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Politics Garland calls Capitol riot 'heinous attack' in opening statement to Senate Judiciary Committee

05:50  21 february  2021
05:50  21 february  2021 Source:   cnn.com

LIVE COVERAGE: Democrats focus on Trump remarks before attack on Capitol

  LIVE COVERAGE: Democrats focus on Trump remarks before attack on Capitol The Senate kicks off day two of the second impeachment trial of former President Trump on Wednesday.While the first day focused on the constitutional question of whether the Senate could hold a trial for a former president, the actual oral arguments begin today.The historic trial centers on whether Trump incited a mob that attacked the Capitol on Jan. 6, sending lawmakers fleeing for safety and temporarily halting Congress's certification ofWhile the first day focused on the constitutional question of whether the Senate could hold a trial for a former president, the actual oral arguments begin today.

Judge Merrick Garland, President Joe Biden's nominee for attorney general, calls the January 6 attack on the US Capitol a "heinous attack" in his prepared opening statement to the Senate Judiciary Committee, which the Department of Justice released Saturday night ahead of his confirmation hearing on Monday.

Merrick Garland wearing a suit and tie: WILMINGTON, DELAWARE - JANUARY 07: Federal Judge Merrick Garland delivers remarks after being nominated to be U.S. attorney general by President-elect Joe Biden at The Queen theater January 07, 2021 in Wilmington, Delaware. Garland, who serves as a judge of the U.S. Court of Appeals for the District of Columbia Circuit, was nominated to the Supreme Court by President Barack Obama in 2016 but Senate Republicans refused him a hearing or confirmation vote. (Photo by Chip Somodevilla/Getty Images) © Chip Somodevilla/Getty Images WILMINGTON, DELAWARE - JANUARY 07: Federal Judge Merrick Garland delivers remarks after being nominated to be U.S. attorney general by President-elect Joe Biden at The Queen theater January 07, 2021 in Wilmington, Delaware. Garland, who serves as a judge of the U.S. Court of Appeals for the District of Columbia Circuit, was nominated to the Supreme Court by President Barack Obama in 2016 but Senate Republicans refused him a hearing or confirmation vote. (Photo by Chip Somodevilla/Getty Images)

"If confirmed, I will supervise the prosecution of white supremacists and others who stormed the Capitol on January 6 -- a heinous attack that sought to disrupt a cornerstone of our democracy: the peaceful transfer of power to a newly elected government," Garland says in the statement.

The Backstory: What we've learned about the Capitol rioters — and why we'll continue to dig

  The Backstory: What we've learned about the Capitol rioters — and why we'll continue to dig We've been tracking those who stormed the Capitol. Here's what we know about the 'toxic brew of conspiracy theorists' who met up that deadly day.Twenty-four Texans have been arrested for their roles in the Capitol riot, the most of any state. Nationwide, the list of arrested includes 180 men and 26 women, from 18 to 70 years old.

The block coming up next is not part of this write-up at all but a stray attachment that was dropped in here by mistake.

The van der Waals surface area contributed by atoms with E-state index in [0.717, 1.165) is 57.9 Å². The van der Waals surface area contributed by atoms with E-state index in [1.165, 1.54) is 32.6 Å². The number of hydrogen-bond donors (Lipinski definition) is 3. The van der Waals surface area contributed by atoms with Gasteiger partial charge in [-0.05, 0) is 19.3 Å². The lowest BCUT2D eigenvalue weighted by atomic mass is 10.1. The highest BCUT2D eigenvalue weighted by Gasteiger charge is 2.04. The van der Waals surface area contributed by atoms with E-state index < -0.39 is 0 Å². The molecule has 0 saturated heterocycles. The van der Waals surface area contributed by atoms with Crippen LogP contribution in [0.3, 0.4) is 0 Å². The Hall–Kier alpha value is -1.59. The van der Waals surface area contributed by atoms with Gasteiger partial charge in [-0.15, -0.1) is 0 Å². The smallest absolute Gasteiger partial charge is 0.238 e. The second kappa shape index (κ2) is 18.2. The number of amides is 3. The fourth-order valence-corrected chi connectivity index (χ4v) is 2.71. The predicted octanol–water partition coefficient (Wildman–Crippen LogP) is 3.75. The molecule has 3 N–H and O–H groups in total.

The attorney general nominee plans to stress that the role is meant to "serve the Rule of Law and to ensure equal justice under the law." Additionally, he will explain why he is leaving a lifetime position as a federal judge.

"...(M)any of you have asked why I would agree to leave a lifetime appointment as a judge," Garland says in the statement. "I have told you that I love being a judge. I have also told you that this is an important time for me to step forward because of my deep respect for the Department of Justice and its critical role in ensuring the Rule of Law."

Barring any surprises at his hearing, he's poised to become Biden's first attorney general, bringing a longtime jurist with a steadying hand to a department that's teetering between crises. Garland has served in the Justice Department as an assistant US Attorney in Washington, DC, and if confirmed by the Senate will step away from 24 years on the bench.

This is a breaking story and will be updated.

Top officials testify they never saw FBI warning of possible Jan. 6 “war” against Congress .
Security officials who resigned in the wake of the Capitol riot blamed intelligence failures — and each other Former US Capitol Police Chief Steven Sund appears before a Senate Homeland Security and Governmental Affairs & Senate Rules and Administration joint hearing on Capitol Hill, Washington, DC, February 23, 2021, to examine the January 6th attack on the Capitol.

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This is interesting!